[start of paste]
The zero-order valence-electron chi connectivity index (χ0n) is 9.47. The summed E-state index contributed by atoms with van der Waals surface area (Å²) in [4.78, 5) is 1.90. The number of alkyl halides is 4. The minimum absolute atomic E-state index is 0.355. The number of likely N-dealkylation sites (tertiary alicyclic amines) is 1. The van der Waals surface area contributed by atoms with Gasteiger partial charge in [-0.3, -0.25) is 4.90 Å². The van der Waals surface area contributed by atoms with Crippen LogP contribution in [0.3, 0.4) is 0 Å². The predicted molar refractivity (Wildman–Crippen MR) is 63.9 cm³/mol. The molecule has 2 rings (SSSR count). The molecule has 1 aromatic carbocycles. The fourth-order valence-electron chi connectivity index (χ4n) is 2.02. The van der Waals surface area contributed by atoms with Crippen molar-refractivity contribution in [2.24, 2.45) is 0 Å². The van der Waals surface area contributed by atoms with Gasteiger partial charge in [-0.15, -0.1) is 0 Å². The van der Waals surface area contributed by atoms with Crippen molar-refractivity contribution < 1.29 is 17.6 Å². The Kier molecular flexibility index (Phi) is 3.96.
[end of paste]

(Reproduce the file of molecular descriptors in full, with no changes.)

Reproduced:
The zero-order valence-electron chi connectivity index (χ0n) is 9.47. The summed E-state index contributed by atoms with van der Waals surface area (Å²) in [4.78, 5) is 1.90. The number of alkyl halides is 4. The minimum absolute atomic E-state index is 0.355. The number of likely N-dealkylation sites (tertiary alicyclic amines) is 1. The van der Waals surface area contributed by atoms with Gasteiger partial charge in [-0.3, -0.25) is 4.90 Å². The van der Waals surface area contributed by atoms with Crippen LogP contribution in [0.3, 0.4) is 0 Å². The predicted molar refractivity (Wildman–Crippen MR) is 63.9 cm³/mol. The molecule has 2 rings (SSSR count). The molecule has 1 aromatic carbocycles. The fourth-order valence-electron chi connectivity index (χ4n) is 2.02. The van der Waals surface area contributed by atoms with Crippen molar-refractivity contribution in [2.24, 2.45) is 0 Å². The van der Waals surface area contributed by atoms with Gasteiger partial charge in [-0.15, -0.1) is 0 Å². The van der Waals surface area contributed by atoms with Crippen molar-refractivity contribution < 1.29 is 17.6 Å². The Kier molecular flexibility index (Phi) is 3.96.